Scope creep. Feature bloat. Feature creep. I’ve heard many names for this phenomenon, and I’ve seen the sympathetic nods all around from product designers. I have been there when business leaders pressure a product team to add one more obscure feature because “this big client really wants it and we need it to close the sale.” Time and again, it seems to me like the product leaders I admire are all really good at saying no.Read More
My classmate Ritwik Deshpande and I have been fascinated by a single question over the past three or so weeks: why is technical documentation so terrible? Whenever I tell someone about this, the first question is: what do you mean by technical documentation?Read More
Am working on a smart glove for sanitation workers right now, and one of the key features is vibration controlled over Bluetooth. Besides having some fun Googling “Bluetooth vibrator”, I did find some good resources, especially this great write up why trying to compare microcontroller boards for wearable technology.
We were asked to write about our interaction design origin stories for class today. I liked how mine turned out, so I thought I’d put it up for future reference.Read More
PG strikes again with yet another amazing essay, Default Alive or Default Dead? It does shock me when startup founders do not know if the current trajectory they are on will mean they can stay afloat without additional funding (Default Alive, or cash flow positive), or they will run out of runway (Default Dead, or cash flow negative and will not achieve cash flow positive by end of runway.)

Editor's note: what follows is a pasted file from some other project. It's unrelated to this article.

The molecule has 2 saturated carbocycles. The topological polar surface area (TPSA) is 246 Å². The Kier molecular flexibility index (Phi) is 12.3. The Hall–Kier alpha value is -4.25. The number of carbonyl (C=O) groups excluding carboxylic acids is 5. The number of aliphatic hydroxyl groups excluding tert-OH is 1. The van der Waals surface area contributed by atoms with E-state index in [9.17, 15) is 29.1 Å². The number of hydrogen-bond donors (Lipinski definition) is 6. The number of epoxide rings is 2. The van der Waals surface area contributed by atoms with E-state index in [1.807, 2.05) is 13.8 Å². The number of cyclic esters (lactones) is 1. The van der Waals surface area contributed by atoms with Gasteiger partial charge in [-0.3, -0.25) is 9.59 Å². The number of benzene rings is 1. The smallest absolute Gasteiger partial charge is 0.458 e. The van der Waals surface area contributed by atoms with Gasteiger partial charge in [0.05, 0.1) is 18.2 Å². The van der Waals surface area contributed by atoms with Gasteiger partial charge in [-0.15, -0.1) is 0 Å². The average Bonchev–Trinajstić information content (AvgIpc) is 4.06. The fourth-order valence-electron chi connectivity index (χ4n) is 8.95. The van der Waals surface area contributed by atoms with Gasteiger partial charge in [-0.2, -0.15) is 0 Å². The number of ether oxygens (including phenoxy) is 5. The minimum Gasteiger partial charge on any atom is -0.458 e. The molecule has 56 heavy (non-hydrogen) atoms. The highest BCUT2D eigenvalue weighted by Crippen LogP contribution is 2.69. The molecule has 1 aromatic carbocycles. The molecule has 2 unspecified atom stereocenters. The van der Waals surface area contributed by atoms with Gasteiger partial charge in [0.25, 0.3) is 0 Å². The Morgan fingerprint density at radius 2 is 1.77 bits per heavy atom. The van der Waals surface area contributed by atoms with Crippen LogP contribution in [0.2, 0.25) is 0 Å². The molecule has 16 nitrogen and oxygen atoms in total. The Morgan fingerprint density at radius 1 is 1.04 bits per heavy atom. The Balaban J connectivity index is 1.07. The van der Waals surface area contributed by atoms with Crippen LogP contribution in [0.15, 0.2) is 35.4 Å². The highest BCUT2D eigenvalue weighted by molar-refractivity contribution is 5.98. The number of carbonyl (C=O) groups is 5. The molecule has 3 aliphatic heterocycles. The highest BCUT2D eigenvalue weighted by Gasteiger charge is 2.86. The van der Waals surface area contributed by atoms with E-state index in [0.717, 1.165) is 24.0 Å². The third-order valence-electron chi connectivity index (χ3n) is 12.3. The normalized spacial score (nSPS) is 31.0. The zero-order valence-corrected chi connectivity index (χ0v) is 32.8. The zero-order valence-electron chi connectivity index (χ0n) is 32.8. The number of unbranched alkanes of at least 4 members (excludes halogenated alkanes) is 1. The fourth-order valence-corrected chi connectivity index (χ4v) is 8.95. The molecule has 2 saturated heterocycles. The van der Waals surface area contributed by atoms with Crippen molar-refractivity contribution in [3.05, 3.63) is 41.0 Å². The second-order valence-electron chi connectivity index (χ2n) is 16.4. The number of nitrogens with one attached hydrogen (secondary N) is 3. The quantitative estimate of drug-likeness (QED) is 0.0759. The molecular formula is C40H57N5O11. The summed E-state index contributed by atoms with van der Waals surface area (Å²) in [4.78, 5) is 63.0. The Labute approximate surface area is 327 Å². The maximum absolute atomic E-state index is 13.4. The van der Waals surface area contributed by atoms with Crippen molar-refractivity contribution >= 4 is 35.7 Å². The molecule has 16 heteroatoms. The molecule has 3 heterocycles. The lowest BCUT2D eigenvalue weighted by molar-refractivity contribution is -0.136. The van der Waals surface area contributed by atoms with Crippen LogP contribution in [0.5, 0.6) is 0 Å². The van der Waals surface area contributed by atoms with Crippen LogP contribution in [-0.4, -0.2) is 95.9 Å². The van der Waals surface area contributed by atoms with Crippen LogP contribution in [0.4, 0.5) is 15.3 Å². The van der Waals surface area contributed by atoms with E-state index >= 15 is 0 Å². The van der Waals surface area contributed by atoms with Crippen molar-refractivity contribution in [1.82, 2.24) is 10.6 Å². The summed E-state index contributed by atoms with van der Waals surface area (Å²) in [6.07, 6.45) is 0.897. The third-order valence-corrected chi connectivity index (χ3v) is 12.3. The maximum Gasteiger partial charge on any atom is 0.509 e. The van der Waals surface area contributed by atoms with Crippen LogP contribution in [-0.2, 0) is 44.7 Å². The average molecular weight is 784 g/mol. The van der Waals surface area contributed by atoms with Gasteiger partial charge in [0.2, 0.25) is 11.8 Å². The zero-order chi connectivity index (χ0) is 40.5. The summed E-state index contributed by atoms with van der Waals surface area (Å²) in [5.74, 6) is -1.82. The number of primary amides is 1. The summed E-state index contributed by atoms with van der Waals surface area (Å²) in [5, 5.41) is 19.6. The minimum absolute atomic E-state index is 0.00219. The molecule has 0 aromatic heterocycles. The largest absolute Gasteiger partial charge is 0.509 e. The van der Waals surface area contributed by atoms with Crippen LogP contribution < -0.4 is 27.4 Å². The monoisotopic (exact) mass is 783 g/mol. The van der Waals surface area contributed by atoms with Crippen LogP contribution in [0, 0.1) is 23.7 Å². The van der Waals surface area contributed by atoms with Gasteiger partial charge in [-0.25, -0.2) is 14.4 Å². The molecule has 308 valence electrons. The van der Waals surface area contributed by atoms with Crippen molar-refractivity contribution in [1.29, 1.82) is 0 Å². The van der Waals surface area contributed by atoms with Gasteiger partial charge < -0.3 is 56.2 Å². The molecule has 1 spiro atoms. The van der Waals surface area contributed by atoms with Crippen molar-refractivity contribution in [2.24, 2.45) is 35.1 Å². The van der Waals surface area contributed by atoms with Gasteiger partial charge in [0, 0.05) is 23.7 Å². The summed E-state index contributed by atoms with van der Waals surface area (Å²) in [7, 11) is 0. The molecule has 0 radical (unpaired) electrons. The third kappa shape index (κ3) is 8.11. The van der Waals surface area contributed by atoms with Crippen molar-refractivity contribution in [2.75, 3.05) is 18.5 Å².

It is even more shocking that some do not ask the question because they assume they will raise more money. Past success in raising funding does not equal future success: the more rounds you raise, the more investors want to look at results before taking the plunge.
As heard from Chip Conley’s TED Talk, and in response to Sara Hendren’s talk about designing for disability (where the status quo right now is to help disabled people “perform at our level” instead of designing solutions for what they want to do). A personal reminder to never default to a set way of viewing a problem.